The Harvard University Library Digital Finding Aids Project recently
discussed the proposed <container> tag and its relationship to <unitloc> and
<unitid> tags. The more we discussed it, the less clear the distinction
between the two existing tags seemed to be.
The <unitid> is defined in the EAD tag library (Oct. 8, 1996) as "any
identification number that serves as a reference point or control number for
the material that is being described.... The <unitid> element identifies
one or more reference or control numbers ... which may or may not relate to
the physical location of the material."
The <unitloc> tag is defined as "the physical or logical location of the
materials being described."
Because the definitions both admit physical and logical locations, a
clarification on the appropriate use of the tags should be made before
adding yet another, very similar, one. Adding to the confusion is the
statement in the Tag Library that both tags can be used for "shelf
Our reason for being concerned about this is that we foresee difficulties
in application of the EAD because in many repositories, the box and folder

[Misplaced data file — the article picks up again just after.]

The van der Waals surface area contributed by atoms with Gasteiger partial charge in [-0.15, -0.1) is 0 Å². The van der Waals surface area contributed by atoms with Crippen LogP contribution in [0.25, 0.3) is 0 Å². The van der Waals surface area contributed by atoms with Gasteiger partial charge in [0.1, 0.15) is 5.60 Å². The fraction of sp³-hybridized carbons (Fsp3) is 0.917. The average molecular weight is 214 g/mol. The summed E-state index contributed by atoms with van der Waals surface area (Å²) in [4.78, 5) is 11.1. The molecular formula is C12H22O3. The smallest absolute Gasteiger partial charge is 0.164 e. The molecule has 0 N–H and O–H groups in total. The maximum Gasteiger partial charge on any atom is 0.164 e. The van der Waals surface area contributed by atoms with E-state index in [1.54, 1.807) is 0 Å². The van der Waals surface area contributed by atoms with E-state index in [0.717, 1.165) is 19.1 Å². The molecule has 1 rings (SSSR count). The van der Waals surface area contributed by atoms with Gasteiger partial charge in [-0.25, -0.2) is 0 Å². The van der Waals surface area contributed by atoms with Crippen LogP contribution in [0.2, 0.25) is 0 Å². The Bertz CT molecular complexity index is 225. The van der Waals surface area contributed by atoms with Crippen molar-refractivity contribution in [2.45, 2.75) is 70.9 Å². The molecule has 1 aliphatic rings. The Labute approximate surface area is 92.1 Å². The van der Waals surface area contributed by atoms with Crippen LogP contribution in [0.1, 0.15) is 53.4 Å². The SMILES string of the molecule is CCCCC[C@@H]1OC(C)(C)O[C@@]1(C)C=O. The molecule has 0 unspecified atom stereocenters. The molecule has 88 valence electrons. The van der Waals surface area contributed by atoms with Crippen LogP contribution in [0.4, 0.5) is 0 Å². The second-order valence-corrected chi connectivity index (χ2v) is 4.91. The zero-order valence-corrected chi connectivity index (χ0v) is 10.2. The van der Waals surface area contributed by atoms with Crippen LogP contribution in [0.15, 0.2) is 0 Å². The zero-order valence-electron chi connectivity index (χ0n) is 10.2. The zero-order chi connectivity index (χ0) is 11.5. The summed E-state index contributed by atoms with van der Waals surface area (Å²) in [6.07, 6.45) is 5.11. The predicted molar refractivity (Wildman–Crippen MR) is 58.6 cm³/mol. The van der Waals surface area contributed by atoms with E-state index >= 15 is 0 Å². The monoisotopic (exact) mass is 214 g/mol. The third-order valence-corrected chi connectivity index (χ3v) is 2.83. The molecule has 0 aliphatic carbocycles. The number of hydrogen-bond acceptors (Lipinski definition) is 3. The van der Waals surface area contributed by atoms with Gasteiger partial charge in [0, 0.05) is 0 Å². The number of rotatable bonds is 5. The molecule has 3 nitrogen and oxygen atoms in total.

numbers serve as both <unitloc>s (physical or logical location) and
<unitid>s (identification number for the unit) simultaneously.
Looking at the Berkeley guidelines, the templates and examples seem to
uniformly use <unitloc> for box and folder numbers in the container
listing; there are no <unitid>s. We here, on the other hand, have been
using <unitid> for box and folder numbers, our thinking based on the fact
that if it was what the reader needed to put down on a call slip to have
the stuff delivered to her desk, then it was properly a <unitid>,
reserving using <unitloc> solely for unusual physical locations such as
"oversize cases" or "folio shelving" etc.
This is complicated by the fact that there are different numbering systems
being used at different Harvard repositories. Houghton doesn't use boxes
and folders for reference, instead sequentially numbering "items" (i.e.
intellectual units) within a collection; a clear case of a <unitid>,
<unitloc> being reserved for a separate physical location; if, for example,
a particular item is oversized and shelves separately.
We're just not sure how to clearly distinguish the use of these two tags.
If a box and folder number serves as the "ID of the unit", should it be a
<unitid>; or does the fact that it is labelled "box" and "folder" give
greater weight to its physical nature rather than its
The draft SAA Application Guidelines give examples both ways, so this is
something that needs clarification before we add yet a third tag. And
something pretty fundamental to container listings that should be
clarified before there are too many more finding aids out there.
Harvard Digital Finding Aids Project
Leslie A. Morris
Curator of Manuscripts in the Harvard College Library
Houghton Library, Harvard University
Cambridge, MA 02138
e-mail: [log in to unmask]